Americans on food stamps are getting access to Amazon’s online grocery deliveries

Online grocery shopping—in a snap.
Online grocery shopping—in a snap.
Image: AP/Joe Nicholson
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From the middle of this year, the US government is expanding the reach of its food-stamp program—and some of the biggest online retailers are getting in on the action.

The US Department of Agriculture recently announced a two-year pilot of expanding the Supplemental Nutrition Assistance Program (SNAP), also known as food stamps, to allow poorer Americans to pay for online grocery orders for the first time. It’s starting with seven states, mostly in the northeast.

Amazon, which operates a grocery-delivery service called Fresh, and FreshDirect are two of the larger online food retailers selected for the pilot program, along with five other national and regional stores. (AmazonFresh is $14.99 a month as an add-on available only to Amazon Prime members, which costs $99 for a year-long membership. FreshDirect can charge between $6.99 and $15.99 for deliveries with a minimum $40 purchase, which are waived if you pay the $129 annual membership fee.)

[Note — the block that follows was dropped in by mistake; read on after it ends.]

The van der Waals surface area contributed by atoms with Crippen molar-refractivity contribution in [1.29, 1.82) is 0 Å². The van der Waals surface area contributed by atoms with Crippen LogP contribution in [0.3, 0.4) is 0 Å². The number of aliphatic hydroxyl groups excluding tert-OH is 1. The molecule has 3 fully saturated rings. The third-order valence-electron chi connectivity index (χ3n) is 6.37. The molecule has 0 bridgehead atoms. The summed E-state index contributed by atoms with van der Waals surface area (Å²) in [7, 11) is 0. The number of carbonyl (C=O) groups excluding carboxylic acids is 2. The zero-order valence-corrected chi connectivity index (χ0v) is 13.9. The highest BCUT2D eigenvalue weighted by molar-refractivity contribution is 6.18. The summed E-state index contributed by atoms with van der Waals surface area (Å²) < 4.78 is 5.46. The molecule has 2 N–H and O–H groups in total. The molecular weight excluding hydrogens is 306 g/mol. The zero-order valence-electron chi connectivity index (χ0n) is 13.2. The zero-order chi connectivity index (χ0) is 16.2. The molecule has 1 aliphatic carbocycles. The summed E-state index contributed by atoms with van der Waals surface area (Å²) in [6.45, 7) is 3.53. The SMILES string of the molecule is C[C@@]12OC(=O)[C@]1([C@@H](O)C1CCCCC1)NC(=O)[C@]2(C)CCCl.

At those prices, these services were unaffordable for most of the one in seven Americans that use food stamps—until now. (In most cases, you have to meet a maximum income threshold to qualify for SNAP—currently, a net income of $2,025 for a four-person household, for example.)

With more than 43 million recipients of SNAP’s monthly food budget supplement, it also gives big companies like Amazon access to the US government’s food-subsidy program for the first time. In fiscal 2016, the federal government spent about $71 billion (pdf) on SNAP. That money was being spent in supermarkets and some dollar stores until now. The pilot will benefit both retailers like Amazon and FreshDirect—who get an indirect government subsidy for at least a small part of their customer base—and the SNAP users themselves.

“Online purchasing is a potential lifeline for SNAP participants living in urban neighborhoods and rural communities where access to healthy food choices can be limited,” USDA secretary Tom Vilsack said in a statement. “We’re looking forward to being able to bring the benefits of the online market to low-income Americans participating in SNAP.”

SNAP participants are reminded that benefits only apply to eligible food items, such as meat and vegetables, and do not cover service or delivery charges, according to the USDA.